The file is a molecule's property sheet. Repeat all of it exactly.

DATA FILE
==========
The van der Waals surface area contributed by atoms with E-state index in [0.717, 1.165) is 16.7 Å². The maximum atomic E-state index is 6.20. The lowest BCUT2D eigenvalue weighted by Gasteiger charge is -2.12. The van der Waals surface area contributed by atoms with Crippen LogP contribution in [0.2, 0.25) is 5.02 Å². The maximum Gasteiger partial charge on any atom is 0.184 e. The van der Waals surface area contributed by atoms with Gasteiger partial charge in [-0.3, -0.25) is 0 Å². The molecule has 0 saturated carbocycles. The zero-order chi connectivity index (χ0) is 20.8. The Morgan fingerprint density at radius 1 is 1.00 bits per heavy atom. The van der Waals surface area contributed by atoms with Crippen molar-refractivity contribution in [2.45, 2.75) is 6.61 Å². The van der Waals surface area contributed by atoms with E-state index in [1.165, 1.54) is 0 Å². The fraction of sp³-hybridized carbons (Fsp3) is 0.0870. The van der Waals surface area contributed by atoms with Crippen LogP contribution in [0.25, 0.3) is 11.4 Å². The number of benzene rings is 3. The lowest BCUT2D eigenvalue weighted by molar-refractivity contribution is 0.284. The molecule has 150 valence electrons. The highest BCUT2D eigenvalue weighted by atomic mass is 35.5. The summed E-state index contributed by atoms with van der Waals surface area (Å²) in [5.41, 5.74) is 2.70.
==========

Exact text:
The van der Waals surface area contributed by atoms with E-state index in [0.717, 1.165) is 16.7 Å². The maximum atomic E-state index is 6.20. The lowest BCUT2D eigenvalue weighted by Gasteiger charge is -2.12. The van der Waals surface area contributed by atoms with Crippen LogP contribution in [0.2, 0.25) is 5.02 Å². The maximum Gasteiger partial charge on any atom is 0.184 e. The van der Waals surface area contributed by atoms with Gasteiger partial charge in [-0.3, -0.25) is 0 Å². The molecule has 0 saturated carbocycles. The zero-order chi connectivity index (χ0) is 20.8. The Morgan fingerprint density at radius 1 is 1.00 bits per heavy atom. The van der Waals surface area contributed by atoms with Crippen molar-refractivity contribution in [2.45, 2.75) is 6.61 Å². The van der Waals surface area contributed by atoms with E-state index in [1.165, 1.54) is 0 Å². The fraction of sp³-hybridized carbons (Fsp3) is 0.0870. The van der Waals surface area contributed by atoms with Crippen LogP contribution in [0.25, 0.3) is 11.4 Å². The number of benzene rings is 3. The lowest BCUT2D eigenvalue weighted by molar-refractivity contribution is 0.284. The molecule has 150 valence electrons. The highest BCUT2D eigenvalue weighted by atomic mass is 35.5. The summed E-state index contributed by atoms with van der Waals surface area (Å²) in [5.41, 5.74) is 2.70.